3. The Carbon Trust – ‘Technical Overview of Wave and Tidal Stream Energy’ – Page 2.
  4. Based on the technologies outlined in Strategic Initiative for Ocean Energy – ‘Ocean Energy: State of the Art’.
  5. Aquamarine Power – ‘How Oyster Wave Power Works’ – www.aquamarinepower.com.
  6. Aquamarine Power – ‘How Oyster Wave Power Works’ – www.aquamarinepower.com.
  7. Based on tide, wave and ocean devices producing just 500 GWh of the world’s energy demand in 2012. Sourced from International Energy Agency – ‘World: Renewables and Waste for 2012’ – www.iea.org.
  8. Please note, figure does not include power conditioning, distribution and transmission losses.
  9. Space requirements based on 3,790 GWh of energy generated per square kilometre. Other advantages sourced from AW-Energy Ltd – ‘Near-Shore vs. Off-shore’ – aw-energy.com.
  10. Based on Henry et al. – ‘Advances in the Design of the Oyster Wave Energy Converter’ – Figure 7.
  11. The Carbon Trust – ‘Variability of Wave and Tidal Stream Energy’ – Page 4.
  12. Based on 3,790 GWh of energy generated per square kilometre.
  13. Based on 50% of the waves energy being lost close to the shore. Sourced from Henry et al. – ‘Advances in the Design of the Oyster Wave Energy Converter’ – Page 2.
  14. Based on just 5 PWh of nearshore wave energy being available globally.
  15. Based on nearshore wave energy currently being the joint second most expensive renewable technology available.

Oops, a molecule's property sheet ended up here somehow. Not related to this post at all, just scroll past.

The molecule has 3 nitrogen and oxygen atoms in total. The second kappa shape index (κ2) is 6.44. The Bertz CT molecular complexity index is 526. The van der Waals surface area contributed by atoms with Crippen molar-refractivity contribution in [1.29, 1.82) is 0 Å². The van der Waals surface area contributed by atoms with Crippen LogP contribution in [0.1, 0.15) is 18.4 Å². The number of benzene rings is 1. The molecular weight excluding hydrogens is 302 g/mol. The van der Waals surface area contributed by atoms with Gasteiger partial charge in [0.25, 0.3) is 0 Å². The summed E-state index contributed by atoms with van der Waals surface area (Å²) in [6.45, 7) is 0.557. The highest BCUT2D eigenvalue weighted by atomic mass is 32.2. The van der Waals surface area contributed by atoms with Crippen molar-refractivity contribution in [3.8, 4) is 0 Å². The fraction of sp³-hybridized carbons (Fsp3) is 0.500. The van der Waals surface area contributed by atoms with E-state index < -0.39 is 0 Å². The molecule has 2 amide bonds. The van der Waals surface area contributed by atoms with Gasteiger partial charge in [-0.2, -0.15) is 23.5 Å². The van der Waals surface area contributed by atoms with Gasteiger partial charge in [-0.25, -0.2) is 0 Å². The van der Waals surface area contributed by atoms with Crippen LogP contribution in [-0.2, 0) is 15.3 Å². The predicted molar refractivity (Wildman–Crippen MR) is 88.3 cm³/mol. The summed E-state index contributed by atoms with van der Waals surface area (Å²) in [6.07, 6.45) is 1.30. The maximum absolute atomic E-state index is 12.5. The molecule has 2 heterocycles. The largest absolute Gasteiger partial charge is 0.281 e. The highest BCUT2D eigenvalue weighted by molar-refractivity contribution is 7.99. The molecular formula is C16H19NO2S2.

16. 220
  17. Optimum location based on wind speed being the primary source of wave power. Sourced from Encyclopaedia Britannica – ‘Wave’ – www.britannica.com.
  18. Based on a predicted 2035 price inclusive of accelerated cost reduction. Sourced from The Carbon Trust – ‘Accelerating Marine Energy’ – Page 36.
  19. Sutherland, Andrew – ‘Application for a Marine Licence Under Part 4 of the Marine (Scotland) Act 2010 to Construct and Operate 40-50 Oyster Wave Energy Converters Off Staca Mhic Cubhaig, Approximately 2 Km North of Siadar, Lewis’ – Page 12.
  20. Figure based on wave energy providing an average of 350 MWh of energy per year in a one metre length of coastline, a 50% loss due to proximity to coastline and 35% loss due to coastal device inefficiencies. Offshore wave energy data sourced from MacKay, David J.C. – ‘Sustainable Energy – Without the Hot Air’ – Page 74. Coastal losses sourced from Henry et al. – ‘Advances in the Design of the Oyster Wave Energy Converter’ – Page 2. Losses due to device inefficiencies assumes 24-metre-wide device and is sourced from Henry et al. – ‘Advances in the Design of the Oyster Wave Energy Converter’ – Page 6. Device length assumes twice the depth of the water (30 metres).
  21. Calculation undertaken within the ‘Renewable Solution’ section of the ‘ZERO-FIFTY World Energy Database’ and based on a lifespan of 20 years. Lifespan sourced from The Carbon Trust – ‘Accelerating Marine Energy’ – Page 14.
  22. Walker, Stuart – ‘Life Cycle Comparison of a Wave and Tidal Energy Device’ – Page 3.
  23. Calculation based on extractable energy from waves of 26.1 PWh per year, 50% loss due to proximity to coastline and 35% loss due to device inefficiencies. Global potential assumes all ice-free coastlines above 5 kW of energy per metre and is sourced from Mørk et al. – ‘Assessing the Global Wave Energy Potential’ – Page 452. Coastal losses sourced from Henry et al. – ‘Advances in the Design of the Oyster Wave Energy Converter’ – Page 2. Losses due to device inefficiencies assumes 24-metre-wide device and is sourced from Henry et al. – ‘Advances in the Design of the Oyster Wave Energy Converter’ – Page 6.